Debtor Finances

Has Debtor Got the Funds to Pay

You can ask our online solicitors for advice on debtor finance using the question box on the front of our website or the following free legal advice guide may answer your questions. 

Before commencing a court claim against someone who owes you money, it is important to investigate whether the debtor finances are adequate to settle your claim. The legal process would prove costly and time consuming if you succeed but you cannot recover the money because the debtor doesn’t have any funds to repay the outstanding amount.

Debtor Finances

There are many different ways that you can find out whether a debtor has money to settle your claim including:

#1 A Credit Check

This is an effective way to find out about the financial status of a company or individual. Fees are normally payable to undertake a credit search and the amount of information that you can obtain will vary.
Typical information that you can find out through a credit search will include the following:

  • The full trading name of the business or the full name of the individual
  • Current and previous address
  • The date that the company was incorporated or the date of birth for the individual
  • Where the business is a limited company, you can obtain a summary of their most recent accounts which were filed with Companies House
  • Information concerning any bankruptcies, Individual Voluntary Arrangements (IVA) or County Court Judgements (CCJ)
  • Information about any mortgages or loans held by the individual
  • The credit score or rating for the business or individual

#2 A Company Search

If the business is a registered company specific information can be obtained from Companies House. Some information you can review free of charge while other pieces of information will incur a fee. The information that you will be able to review will depend on several factors such as the type of the company, when it was incorporated and how big the company is.

Information that you can obtain free of charge from Companies House includes:

  • The name and registered address of the business
  • The company number
  • The status of the business, including whether the business is currently active or whether it has been dissolved, struck off, liquidated or placed into administration
  • The date the company was incorporated
  • The country where the company was set up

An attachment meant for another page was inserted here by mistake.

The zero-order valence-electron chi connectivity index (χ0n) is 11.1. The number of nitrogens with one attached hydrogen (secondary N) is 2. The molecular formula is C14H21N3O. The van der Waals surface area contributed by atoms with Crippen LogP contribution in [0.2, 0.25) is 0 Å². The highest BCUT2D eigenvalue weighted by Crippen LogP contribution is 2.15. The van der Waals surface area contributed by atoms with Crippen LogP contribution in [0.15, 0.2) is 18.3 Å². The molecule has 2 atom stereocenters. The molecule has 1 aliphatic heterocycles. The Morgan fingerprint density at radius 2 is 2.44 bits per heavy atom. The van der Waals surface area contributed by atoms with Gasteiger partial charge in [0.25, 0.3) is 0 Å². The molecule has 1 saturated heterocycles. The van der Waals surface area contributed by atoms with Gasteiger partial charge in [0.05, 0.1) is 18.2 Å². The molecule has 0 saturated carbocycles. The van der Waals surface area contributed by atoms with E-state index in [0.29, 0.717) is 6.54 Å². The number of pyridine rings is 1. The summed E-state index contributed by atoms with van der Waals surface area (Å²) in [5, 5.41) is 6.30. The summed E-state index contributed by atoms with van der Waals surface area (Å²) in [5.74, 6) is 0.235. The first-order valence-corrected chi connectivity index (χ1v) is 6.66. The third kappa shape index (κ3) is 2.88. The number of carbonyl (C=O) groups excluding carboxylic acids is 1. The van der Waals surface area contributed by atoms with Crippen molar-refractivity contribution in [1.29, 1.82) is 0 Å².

• The type of business and nature
  • Accounting reference dates along with a copy of the latest accounts which were filed with Companies House. You will also be able to see the due date when the next set of accounts must be filed.
  • The date of the latest annual return that was filed with Companies House and the date of the next return
  • Any names that the business has been known by

If you pay a fee, you can find out the following information:

  • Actual copies of accounts which have been filed at Companies House
  • Information about shareholders and directors
  • Details about any mortgages or charges held by the business

However, when you obtain information from Companies House you should be aware that the information you view may not be up to date. As an example, the financial position of a company may have changed considerably since the last time they filed their accounts.

If a business was registered outside of the UK, it is normally possible to find information from the country of registration. Nevertheless, the quantity and quality of the information that you can obtain will vary depending on the country.

#3 Searches with the Land Registry

A search through the Land Registry will help you identify whether the business or individual owns any property. An ‘Office Copy’ can be obtained from the Land Registry which will confirm the owner of a registered property. The majority of properties in the UK are now registered with the Land Registry, and there is a small fee for obtaining this information.

Office copies will also confirm whether there are any mortgages or charges secured on a property and the date of purchase in addition to providing details on the owner of the property. Where property was purchased anytime after December 1994, the office copies will also display the amount paid for the property.

Office copies however will not tell you how much is outstanding on any charges or mortgages, but they may be able to provide enough information for you to determine whether there will be enough equity in the property. Where a property was purchased many years ago and there are no mortgages currently on the property, more often than not there will be some equity in the property. You can also research online to see the value of neighbouring properties but you should keep in mind that neighbouring properties may differ in terms of size and quality.

If the debtor owns a property with someone else, it is always worth remembering that you can only enforce any judgement that you receive on the share that they own.

#4 Individual Insolvency Register

Searching this register will provide confirmation of whether an individual has been made bankrupt or they are subject to an order for bankruptcy. This type of search can be carried out free of charge through the Insolvency Service website.

#4 Enquiry Agent

An enquiry agent or private detective may be able to find out additional information about the debtor such as what assets they may have or whether they are in employment. The charges incurred for an enquiry agent will vary depending on the nature and complexity of the work that you require and how easily it will be to obtain the information.

It is always worth investigating before starting a claim against a debtor, but it is important to understand that financial circumstances can change. Even if you do prove that a debtor has adequate finances to repay the debt, by the time the case reaches court the situation may be very different.

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